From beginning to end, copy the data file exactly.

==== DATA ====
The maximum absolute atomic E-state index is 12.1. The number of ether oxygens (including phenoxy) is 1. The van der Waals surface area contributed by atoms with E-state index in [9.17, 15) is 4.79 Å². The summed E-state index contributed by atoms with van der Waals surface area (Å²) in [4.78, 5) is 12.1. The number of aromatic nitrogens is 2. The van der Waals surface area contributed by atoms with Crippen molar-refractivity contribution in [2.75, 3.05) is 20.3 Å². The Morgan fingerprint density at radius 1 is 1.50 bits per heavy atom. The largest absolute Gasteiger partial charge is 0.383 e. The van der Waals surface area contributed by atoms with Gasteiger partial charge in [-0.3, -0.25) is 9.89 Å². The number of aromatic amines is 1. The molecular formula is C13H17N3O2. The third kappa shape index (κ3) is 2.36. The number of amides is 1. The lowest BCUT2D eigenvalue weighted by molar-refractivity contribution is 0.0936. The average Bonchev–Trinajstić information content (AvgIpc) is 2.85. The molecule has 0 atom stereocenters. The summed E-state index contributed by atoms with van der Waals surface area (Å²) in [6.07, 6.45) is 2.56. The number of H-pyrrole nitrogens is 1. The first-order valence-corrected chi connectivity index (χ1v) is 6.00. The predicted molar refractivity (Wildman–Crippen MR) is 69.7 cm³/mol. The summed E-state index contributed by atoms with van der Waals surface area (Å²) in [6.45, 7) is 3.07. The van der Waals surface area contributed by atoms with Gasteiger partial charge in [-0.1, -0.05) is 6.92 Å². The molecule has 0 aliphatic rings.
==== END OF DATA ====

The maximum absolute atomic E-state index is 12.1. The number of ether oxygens (including phenoxy) is 1. The van der Waals surface area contributed by atoms with E-state index in [9.17, 15) is 4.79 Å². The summed E-state index contributed by atoms with van der Waals surface area (Å²) in [4.78, 5) is 12.1. The number of aromatic nitrogens is 2. The van der Waals surface area contributed by atoms with Crippen molar-refractivity contribution in [2.75, 3.05) is 20.3 Å². The Morgan fingerprint density at radius 1 is 1.50 bits per heavy atom. The largest absolute Gasteiger partial charge is 0.383 e. The van der Waals surface area contributed by atoms with Gasteiger partial charge in [-0.3, -0.25) is 9.89 Å². The number of aromatic amines is 1. The molecular formula is C13H17N3O2. The third kappa shape index (κ3) is 2.36. The number of amides is 1. The lowest BCUT2D eigenvalue weighted by molar-refractivity contribution is 0.0936. The average Bonchev–Trinajstić information content (AvgIpc) is 2.85. The molecule has 0 atom stereocenters. The summed E-state index contributed by atoms with van der Waals surface area (Å²) in [6.07, 6.45) is 2.56. The number of H-pyrrole nitrogens is 1. The first-order valence-corrected chi connectivity index (χ1v) is 6.00. The predicted molar refractivity (Wildman–Crippen MR) is 69.7 cm³/mol. The summed E-state index contributed by atoms with van der Waals surface area (Å²) in [6.45, 7) is 3.07. The van der Waals surface area contributed by atoms with Gasteiger partial charge in [-0.1, -0.05) is 6.92 Å². The molecule has 0 aliphatic rings.